Pets are at Risk for Flu, Too
Perhaps Fido and Fluffy should get in line for a flu shot. Researchers know that we can give our pets the flu, putting them at risk to spread it to other animals, and maybe even other people.
Researchers have known for some time that dogs and cats could contract the influenza virus. Last year, for example, there were outbreaks of H3N8 flu in 38 states, including the New York metropolitan area and near San Antonio, Texas. There has been a study of cats in Ohio that found 30% infected with seasonal flu (the kind that affects humans) and 20% who had been infected with H1N1, the strain that caused the 2009 pandemic.
Christiane Loehr, an associate professor at Oregon State University’s College of Veterinary Medicine, and colleagues are conducting a broader study of animals as it appears that flu infections in our pets may be much more common than previously thought. The major concern is that when a flu virus hops across species, it has the potential to undergo changes to its genetic code that could make it more virulent and dangerous to people.
"All viruses can mutate, but the influenza virus raises special concern," because it can change large segments of its DNA fairly easily, Loehr said. "In terms of hosts and mutations, who's to say that the cat couldn’t be the new pig? We'd just like to know more about this."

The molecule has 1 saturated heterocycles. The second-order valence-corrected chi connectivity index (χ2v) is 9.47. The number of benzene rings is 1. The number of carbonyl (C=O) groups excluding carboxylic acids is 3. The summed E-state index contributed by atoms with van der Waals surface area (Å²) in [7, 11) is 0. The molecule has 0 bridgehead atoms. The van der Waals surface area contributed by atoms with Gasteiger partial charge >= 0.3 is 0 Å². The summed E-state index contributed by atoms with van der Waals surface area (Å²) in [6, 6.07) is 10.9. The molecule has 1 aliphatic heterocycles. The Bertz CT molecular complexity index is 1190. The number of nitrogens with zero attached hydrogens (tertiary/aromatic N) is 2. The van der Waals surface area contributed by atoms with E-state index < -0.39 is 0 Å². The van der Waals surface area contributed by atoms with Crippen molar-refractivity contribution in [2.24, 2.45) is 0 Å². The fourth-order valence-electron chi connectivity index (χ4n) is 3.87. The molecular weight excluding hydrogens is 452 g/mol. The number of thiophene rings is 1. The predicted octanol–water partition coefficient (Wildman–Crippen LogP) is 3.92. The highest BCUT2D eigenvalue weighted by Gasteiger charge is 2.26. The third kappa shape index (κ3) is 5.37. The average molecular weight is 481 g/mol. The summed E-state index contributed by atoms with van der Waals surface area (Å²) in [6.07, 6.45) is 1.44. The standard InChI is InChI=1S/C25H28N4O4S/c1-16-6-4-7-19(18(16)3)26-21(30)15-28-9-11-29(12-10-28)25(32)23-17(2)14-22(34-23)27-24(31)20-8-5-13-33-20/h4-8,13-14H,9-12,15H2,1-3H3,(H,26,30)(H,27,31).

So far, the researchers have confirmed 13 cases in which a pet cat or dog caught the pandemic H1N1 flu strain from a person, usually from their owner who had been sick with the virus. The first known case was recorded in Oregon in October 2009 when a cat who belonged to a person hospitalized with the flu died of pneumonia caused by the H1N1 virus strain. The feline was an indoor cat with no known exposure to any other sick people or animals.
Whether the sick pets can then transmit the virus back to humans, a concept called “reverse zoonosis,” is not yet known.
Animals infected with the flu develop symptoms similar to those in people, including breathing problems, a runny nose or eyes, and fatigue. They may also lose their appetite. If an animal is displaying symptoms of illness, take them to a veterinarian as soon as possible for testing and treatment.
While there is a vaccine that protects dogs from canine influenza (H3N8), there really isn’t a shot yet that they would receive to protect them from human flu viruses. To protect our furry friends (and of course ourselves), pet owners should get seasonal flu shots to reduce the chances of catching influenza and spreading it to others – both people and pets. Should pet owners become ill, they should take the same precautions they would take with other humans and minimize contact.
Oregon State University, “Onset of flu season raises concerns about human-to-pet transmission”. Accessed from ScienceDaily, October 22, 2012.
ABC News, “Does Your Dog Need a Flu Shot”, published November 2011.
Centers for Disease Control and Prevention, Key Facts about Canine Influenza